My Lords, one of the major difficulties with sepsis is the fact that it is so speedy. It can kill within a few hours. Awareness of this speed is vital—for the public and for practitioners.
That is absolutely right but I draw the attention of the noble Lord to a couple of things. First, in the NICE quality standard published yesterday there are some very clear statements about the speed with which people suspected of these symptoms should be treated. Those are quite robust in terms of getting intravenous antibiotics to people within an hour, being reassessed by a senior clinician if they then fail to improve within an hour and so on. That is very clear and there is implementation guidance going through. Another thing announced yesterday is quite important. It is a slightly odd phrase but “safety netting” is where someone has been assessed on whether they have sepsis, does not have it but is sent away with materials that show what the symptoms might be and how to report back if their condition deteriorates.
My Lords, as has been said, sepsis can be a big killer if the correct antibiotics are not given. Should it not be conditional to report sepsis so that more research can be done? Should there not be a very quick test for it?
The noble Baroness is quite right. Trusts are now incentivised to report incidences of sepsis and their performance against these quality standards. That is happening. Unfortunately there is still variation within the system. That is why the documents that came out yesterday are so important. For the first time, we have an operational definition of adult sepsis. Clearly, that is critical to making sure that it is spotted in time.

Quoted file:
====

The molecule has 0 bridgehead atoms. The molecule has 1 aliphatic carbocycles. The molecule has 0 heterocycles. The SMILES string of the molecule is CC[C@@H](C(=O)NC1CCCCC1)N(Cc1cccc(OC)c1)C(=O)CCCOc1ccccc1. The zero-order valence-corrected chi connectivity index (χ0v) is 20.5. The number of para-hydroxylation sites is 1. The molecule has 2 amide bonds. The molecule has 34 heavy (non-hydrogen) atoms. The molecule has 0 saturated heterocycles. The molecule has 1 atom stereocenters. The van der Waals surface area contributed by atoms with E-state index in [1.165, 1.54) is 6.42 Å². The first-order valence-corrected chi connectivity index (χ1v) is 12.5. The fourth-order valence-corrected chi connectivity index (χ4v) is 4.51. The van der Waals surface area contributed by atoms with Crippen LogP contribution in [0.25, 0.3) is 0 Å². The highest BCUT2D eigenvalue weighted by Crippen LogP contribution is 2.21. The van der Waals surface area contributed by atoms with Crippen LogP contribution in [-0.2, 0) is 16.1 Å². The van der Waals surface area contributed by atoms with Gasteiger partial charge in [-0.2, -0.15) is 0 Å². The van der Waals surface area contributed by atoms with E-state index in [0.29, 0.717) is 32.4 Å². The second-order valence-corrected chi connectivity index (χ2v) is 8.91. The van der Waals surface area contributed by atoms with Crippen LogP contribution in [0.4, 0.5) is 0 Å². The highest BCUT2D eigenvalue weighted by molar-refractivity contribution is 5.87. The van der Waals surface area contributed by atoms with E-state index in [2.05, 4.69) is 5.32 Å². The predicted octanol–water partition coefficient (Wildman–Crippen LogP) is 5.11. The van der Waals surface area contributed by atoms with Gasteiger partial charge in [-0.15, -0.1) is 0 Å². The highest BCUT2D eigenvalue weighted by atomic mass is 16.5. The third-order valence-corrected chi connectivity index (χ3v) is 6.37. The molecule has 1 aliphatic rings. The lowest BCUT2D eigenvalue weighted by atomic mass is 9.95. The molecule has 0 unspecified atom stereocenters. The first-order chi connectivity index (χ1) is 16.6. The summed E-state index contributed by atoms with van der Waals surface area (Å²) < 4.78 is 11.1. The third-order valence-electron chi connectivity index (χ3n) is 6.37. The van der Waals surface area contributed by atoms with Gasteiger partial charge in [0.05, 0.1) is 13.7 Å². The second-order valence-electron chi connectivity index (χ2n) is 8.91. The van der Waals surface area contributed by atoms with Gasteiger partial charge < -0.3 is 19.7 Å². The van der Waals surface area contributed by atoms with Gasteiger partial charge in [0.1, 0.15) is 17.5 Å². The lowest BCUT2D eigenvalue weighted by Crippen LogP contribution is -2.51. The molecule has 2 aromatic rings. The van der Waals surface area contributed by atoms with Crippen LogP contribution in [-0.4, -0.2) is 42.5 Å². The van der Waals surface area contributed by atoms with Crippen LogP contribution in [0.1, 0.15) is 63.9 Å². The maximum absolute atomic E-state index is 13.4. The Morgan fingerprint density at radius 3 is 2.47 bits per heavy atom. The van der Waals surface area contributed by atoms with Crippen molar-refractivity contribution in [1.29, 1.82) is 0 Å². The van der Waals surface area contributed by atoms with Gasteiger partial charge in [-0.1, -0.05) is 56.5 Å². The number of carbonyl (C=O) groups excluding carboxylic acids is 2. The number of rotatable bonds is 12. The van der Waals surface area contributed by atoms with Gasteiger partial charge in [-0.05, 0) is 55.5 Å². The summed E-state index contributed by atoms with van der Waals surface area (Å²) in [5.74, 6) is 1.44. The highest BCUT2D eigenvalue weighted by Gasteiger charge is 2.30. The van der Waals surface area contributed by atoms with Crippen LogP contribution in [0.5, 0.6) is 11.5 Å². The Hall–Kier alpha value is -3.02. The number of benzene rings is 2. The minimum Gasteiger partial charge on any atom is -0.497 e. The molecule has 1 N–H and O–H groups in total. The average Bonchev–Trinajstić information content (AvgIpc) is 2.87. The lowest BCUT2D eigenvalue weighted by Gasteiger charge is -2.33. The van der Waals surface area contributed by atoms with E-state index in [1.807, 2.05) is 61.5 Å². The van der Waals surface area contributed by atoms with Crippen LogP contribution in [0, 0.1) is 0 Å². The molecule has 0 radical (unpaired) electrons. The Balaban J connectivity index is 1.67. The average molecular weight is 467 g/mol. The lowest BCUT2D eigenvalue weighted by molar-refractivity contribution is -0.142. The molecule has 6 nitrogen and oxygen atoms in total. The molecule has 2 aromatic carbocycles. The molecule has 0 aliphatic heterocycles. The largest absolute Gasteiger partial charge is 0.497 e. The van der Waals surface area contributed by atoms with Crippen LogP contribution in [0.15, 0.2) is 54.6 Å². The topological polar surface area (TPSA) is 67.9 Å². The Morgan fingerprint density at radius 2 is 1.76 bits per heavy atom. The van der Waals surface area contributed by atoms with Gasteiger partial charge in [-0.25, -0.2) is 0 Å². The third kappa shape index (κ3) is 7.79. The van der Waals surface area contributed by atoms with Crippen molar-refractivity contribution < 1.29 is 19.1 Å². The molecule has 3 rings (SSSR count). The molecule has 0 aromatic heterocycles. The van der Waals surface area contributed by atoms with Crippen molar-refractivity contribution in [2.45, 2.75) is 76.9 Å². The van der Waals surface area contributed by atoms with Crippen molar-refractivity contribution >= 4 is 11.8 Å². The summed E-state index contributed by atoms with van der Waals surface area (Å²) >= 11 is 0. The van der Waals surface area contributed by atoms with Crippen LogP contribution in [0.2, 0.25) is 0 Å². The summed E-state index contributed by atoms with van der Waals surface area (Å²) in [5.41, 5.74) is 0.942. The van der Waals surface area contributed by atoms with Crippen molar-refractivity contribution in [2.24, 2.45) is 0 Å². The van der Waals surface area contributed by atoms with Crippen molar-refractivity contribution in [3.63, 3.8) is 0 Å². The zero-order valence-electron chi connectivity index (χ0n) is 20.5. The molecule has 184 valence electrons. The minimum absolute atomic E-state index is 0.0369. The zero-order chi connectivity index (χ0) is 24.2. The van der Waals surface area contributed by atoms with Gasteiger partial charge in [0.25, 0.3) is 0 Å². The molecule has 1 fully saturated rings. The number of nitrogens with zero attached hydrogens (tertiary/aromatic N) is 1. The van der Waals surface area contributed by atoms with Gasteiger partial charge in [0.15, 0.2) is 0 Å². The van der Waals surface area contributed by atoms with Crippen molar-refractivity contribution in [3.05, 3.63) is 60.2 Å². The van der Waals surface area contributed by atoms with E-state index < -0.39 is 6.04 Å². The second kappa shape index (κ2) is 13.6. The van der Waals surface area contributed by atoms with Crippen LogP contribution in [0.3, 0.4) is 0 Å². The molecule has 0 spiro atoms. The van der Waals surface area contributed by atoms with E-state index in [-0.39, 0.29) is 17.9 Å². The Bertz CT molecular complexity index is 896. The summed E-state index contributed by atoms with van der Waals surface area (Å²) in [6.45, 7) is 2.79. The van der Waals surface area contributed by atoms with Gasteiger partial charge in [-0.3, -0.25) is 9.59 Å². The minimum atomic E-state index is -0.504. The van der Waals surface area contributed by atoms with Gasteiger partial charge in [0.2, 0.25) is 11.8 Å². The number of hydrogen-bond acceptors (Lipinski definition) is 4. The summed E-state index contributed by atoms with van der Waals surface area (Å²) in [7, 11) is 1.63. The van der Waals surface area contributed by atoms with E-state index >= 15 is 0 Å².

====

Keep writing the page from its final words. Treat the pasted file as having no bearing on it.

My Lords, the action plan is very welcome. It seems apparent that when patients come through, particularly from A&E, they are not recognised as having sepsis. Clearly, there is an issue about health service staff not recognising the symptoms or understanding the scale of the problem with sepsis. The Minister will be aware of a 2015 report by the national confidential inquiry which criticised the way coding is designed so that, in fact, sepsis does not appear as the prime responsibility for a death. The Government have been asked to look at coding. If it is not in the action plan, will the Minister look at this?
That is absolutely right: there was an issue with coding. The noble Lord will be pleased to hear that from April this year NHS Digital published new guidance on coding for sepsis to deliver exactly the kind of improved reporting he wants.
My Lords, as a survivor of total-body sepsis, I very much endorse what my noble friend Lord Turnberg said about the speed and danger of this illness. What was so difficult for both my family and the professionals who treated me to understand was that it could lead to a total failure of all the body’s organs—as it did in my case—within, literally, hours. The urgency of this must be emphasised in any public awareness campaign.
I am very sorry to hear that the noble Baroness suffered that but am obviously delighted that she is still here. Just to re-emphasise the point about speed, I encourage noble Lords to look at the quality standard because it is very stringent about the speed at which treatment must be administered. Of course, the critical thing is making sure that there is proper triage and assessment ahead of that. That is where we still need to make some progress.